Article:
Human Rights Watch asked candidates and political parties contesting India’s parliamentary elections, slated for April and May 2019, should commit to strengthening human rights protections. In a open letter, it called on candidates to commit to human rights reforms on several key issues.
“India is the world’s largest democracy, but there is more to a democracy than simply participating in elections,” said Meenakshi Ganguly, South Asia director. “Candidates should commit to respecting and strengthening the fundamental rights of all Indians, and reject efforts to foment communal divisions and hatred.”
Human Rights Watch said that candidates should pledge to ensure accountability of the security forces for killings and torture; to protect freedom of expression and assembly by ending the abuse of sedition, criminal defamation, and counterterrorism laws; to enforce laws that protect the rights of women and children including against sexual violence; to end discrimination and violent attacks against Dalits, Adivasis, and minority communities; to safeguard disability and refugee rights; to uphold Supreme Court rulings on privacy; and to promote a human rights foreign policy.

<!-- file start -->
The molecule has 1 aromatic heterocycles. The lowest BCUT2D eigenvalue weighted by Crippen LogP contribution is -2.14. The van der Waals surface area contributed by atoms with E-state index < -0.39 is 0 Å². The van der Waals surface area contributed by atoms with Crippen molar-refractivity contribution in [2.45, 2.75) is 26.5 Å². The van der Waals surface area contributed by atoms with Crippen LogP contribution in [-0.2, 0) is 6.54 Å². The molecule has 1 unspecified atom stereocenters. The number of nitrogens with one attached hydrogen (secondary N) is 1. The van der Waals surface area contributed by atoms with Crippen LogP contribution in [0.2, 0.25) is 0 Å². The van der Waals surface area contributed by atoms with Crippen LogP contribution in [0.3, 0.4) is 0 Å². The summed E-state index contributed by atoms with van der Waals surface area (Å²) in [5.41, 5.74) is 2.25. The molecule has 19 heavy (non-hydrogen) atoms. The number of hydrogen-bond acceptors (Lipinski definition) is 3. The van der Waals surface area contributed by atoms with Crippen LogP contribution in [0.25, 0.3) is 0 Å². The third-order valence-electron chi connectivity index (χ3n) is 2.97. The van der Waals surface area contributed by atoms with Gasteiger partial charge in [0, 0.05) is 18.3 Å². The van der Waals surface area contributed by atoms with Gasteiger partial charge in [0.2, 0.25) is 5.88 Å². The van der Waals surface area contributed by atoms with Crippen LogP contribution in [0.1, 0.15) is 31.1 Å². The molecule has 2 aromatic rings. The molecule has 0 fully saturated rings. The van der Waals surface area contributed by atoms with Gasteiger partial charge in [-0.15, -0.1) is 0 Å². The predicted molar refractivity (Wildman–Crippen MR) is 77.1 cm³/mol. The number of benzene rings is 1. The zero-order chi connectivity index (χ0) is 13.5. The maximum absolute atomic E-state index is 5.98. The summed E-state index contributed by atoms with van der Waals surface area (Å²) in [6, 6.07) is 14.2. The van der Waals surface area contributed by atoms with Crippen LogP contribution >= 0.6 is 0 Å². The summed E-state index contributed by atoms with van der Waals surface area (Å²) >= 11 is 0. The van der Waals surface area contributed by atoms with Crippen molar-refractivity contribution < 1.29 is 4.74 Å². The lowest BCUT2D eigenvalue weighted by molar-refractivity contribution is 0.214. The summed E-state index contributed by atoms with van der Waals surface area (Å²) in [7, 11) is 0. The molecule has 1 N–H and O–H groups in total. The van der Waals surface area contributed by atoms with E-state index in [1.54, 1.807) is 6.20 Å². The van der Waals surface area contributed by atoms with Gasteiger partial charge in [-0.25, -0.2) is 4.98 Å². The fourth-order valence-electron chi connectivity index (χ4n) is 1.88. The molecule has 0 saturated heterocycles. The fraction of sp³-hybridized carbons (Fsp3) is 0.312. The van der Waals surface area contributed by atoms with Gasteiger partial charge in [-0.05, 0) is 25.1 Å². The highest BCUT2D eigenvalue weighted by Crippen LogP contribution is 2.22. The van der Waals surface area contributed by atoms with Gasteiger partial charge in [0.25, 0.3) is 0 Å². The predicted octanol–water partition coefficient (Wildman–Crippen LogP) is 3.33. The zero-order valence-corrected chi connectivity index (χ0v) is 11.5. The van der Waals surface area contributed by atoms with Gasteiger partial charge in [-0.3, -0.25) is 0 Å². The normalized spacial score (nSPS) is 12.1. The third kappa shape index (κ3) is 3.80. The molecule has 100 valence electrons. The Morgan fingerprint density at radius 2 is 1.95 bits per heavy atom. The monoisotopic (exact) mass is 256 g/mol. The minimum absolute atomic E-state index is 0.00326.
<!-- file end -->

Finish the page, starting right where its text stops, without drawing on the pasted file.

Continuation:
“It is important for voters in India to have the choice to elect leaders who will genuinely uphold human rights protections,” Ganguly said. “That means every candidate should promote the principles of equality, freedom and justice.”
HRW expressed concern that respect for economic, social, and political rights has declined in India in recent years. It expressed hope that parties and candidates will commit to amend the FCRA so that it does not interfere with basic freedoms of association and assembly and cannot be misused to choke the protected activities of civil society organizations. It also urged to amend the Unlawful Activities Prevention Act to ensure that restrictions on organizations respect the right to freedom of association under international law.